atans1

Ministers’ salary benchmark is flawed

In Corporate governance, Political governance, Public Administration on 07/12/2015 at 1:53 pm

So what value the link?

Below is the Letter from Lex of two Saturday’s ago. It’s another nail in coffin of the argument that our ministers and senior civil servants deserve their multi-million salaries which are benchmarked against the private sector. The pay structure at the top of the private sector is flawed, badly flawed.

Letter from Lex: Let’s spin the wheel!
Readers,
It may indeed be better to be lucky than good; don’t assume you can tell the two apart. There is a good-sized pile of academic research devoted to determining what part of corporate success (measured by return on capital, margins, or what you will) is down to the skill of the boss. Social scientists and statisticians stagger towards consensus along a twisting path. Most of the studies do, however, seem to converge on a couple of points: (a) management skill is a wickedly slippery thing to measure and explain, yet (b) skill seems to make a small but significant difference to performance on the margin, although (c) luck plays much bigger role most of the time. Raising these points often elicits one of two responses. The first: “You damn pinko academics/journalists hate capitalism and will say anything to undermine it.” Alternately: “Anyone who has actually worked in a big company knows that a CEO is a dart-throwing chimp whose characteristic skills are climbing the greasy pole and looking good in a suit.”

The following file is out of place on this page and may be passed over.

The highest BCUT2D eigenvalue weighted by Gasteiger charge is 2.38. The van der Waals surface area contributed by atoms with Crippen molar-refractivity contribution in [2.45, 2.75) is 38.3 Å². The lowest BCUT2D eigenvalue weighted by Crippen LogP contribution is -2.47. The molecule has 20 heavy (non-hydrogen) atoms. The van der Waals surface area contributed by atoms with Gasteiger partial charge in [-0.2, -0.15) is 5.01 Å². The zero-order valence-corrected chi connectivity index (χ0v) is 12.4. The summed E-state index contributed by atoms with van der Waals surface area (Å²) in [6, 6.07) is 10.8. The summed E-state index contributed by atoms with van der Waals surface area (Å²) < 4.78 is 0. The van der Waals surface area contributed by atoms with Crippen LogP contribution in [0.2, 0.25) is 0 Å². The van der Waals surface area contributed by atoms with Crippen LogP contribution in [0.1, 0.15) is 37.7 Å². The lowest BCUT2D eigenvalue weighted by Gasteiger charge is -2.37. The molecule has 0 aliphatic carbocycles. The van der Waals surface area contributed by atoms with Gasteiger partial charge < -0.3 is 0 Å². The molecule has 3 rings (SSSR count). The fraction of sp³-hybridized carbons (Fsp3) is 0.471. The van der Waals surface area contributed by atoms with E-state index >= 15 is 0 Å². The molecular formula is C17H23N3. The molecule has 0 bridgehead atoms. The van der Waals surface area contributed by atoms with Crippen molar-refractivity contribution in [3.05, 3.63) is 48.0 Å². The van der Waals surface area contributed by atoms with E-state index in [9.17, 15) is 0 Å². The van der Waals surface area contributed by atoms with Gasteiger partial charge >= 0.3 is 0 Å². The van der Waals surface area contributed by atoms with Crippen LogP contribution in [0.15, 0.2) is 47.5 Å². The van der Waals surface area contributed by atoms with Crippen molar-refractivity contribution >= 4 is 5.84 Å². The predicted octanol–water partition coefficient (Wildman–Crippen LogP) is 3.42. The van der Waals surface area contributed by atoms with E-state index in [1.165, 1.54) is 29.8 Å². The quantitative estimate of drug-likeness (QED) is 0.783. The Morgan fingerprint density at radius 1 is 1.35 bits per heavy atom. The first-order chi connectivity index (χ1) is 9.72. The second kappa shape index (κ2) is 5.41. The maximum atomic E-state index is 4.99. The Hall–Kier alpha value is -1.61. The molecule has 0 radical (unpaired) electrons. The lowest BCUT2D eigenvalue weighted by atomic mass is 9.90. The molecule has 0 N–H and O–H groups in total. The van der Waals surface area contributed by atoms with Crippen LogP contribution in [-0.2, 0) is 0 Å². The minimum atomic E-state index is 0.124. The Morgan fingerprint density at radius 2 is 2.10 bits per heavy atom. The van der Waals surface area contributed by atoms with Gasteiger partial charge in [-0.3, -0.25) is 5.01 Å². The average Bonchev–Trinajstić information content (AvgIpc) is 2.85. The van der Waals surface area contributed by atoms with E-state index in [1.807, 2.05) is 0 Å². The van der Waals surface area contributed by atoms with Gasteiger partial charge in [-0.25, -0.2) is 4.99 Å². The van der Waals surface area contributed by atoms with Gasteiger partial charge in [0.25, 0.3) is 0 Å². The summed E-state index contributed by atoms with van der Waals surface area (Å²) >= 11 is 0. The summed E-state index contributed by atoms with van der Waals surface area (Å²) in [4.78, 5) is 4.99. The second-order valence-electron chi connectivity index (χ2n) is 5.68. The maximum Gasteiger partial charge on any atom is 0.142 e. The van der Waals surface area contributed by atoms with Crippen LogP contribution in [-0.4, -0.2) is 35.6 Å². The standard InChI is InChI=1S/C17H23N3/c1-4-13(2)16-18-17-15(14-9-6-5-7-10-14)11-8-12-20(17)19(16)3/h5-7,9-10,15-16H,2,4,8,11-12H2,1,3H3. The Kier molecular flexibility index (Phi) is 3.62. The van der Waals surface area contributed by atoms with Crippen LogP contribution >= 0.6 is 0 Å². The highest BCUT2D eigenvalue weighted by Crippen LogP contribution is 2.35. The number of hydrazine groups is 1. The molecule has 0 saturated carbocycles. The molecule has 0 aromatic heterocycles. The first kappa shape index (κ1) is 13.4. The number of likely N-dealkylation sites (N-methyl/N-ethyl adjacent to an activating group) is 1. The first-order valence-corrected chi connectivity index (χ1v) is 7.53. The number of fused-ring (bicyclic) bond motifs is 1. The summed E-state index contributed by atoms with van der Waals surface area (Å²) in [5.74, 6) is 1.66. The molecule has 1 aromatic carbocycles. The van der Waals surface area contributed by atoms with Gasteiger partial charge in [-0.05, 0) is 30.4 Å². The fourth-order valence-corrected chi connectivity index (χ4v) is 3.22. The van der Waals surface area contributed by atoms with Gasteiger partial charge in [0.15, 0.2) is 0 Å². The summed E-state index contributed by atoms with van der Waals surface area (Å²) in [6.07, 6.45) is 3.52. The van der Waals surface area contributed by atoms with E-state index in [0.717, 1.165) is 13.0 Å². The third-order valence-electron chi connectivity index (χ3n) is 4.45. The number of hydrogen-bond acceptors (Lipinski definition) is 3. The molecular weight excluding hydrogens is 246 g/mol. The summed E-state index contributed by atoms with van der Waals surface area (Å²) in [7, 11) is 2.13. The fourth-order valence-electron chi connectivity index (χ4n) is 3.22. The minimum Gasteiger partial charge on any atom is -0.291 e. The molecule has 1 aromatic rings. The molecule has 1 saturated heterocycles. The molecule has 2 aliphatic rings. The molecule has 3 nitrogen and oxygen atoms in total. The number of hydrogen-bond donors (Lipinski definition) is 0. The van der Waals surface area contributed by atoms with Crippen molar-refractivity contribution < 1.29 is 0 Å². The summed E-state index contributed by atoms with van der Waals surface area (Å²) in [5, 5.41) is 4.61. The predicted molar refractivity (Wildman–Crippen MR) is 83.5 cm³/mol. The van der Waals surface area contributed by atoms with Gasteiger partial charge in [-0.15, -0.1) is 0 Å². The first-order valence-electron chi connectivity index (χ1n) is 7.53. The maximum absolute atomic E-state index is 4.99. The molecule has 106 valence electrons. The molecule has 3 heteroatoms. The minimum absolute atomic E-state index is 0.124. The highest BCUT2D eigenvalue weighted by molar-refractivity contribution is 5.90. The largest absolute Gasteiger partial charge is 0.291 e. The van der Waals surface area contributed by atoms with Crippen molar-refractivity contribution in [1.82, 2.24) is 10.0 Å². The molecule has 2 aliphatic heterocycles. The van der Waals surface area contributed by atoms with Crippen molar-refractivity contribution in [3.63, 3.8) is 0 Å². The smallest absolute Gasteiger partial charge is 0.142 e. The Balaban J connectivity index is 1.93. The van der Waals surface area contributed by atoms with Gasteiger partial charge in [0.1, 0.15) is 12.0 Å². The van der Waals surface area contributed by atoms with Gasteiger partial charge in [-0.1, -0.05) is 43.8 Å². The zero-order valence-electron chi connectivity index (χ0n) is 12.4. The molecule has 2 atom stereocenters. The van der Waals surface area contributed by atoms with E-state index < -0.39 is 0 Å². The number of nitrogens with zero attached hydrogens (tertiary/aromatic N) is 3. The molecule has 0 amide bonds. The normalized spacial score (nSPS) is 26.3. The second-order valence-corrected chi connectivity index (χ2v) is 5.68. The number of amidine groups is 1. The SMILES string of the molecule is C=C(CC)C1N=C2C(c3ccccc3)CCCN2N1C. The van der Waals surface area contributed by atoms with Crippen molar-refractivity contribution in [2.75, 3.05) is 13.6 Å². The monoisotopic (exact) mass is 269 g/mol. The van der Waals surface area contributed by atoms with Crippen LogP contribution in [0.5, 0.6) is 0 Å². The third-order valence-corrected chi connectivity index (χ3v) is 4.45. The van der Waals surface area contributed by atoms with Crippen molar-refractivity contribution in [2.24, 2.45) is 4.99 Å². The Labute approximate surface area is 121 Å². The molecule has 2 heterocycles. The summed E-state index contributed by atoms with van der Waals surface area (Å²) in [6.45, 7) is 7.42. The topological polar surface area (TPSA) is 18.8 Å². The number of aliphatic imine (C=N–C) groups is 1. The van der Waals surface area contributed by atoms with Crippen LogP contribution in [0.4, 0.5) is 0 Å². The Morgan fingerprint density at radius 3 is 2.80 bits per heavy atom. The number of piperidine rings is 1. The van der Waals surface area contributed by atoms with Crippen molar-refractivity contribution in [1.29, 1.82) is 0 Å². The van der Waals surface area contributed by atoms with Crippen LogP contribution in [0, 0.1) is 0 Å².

Both responses may contain elements of truth. In any case, this week gave the Lex column various reasons to reflect on luck, skill and the grey abyss in between:

Emphasis mine.

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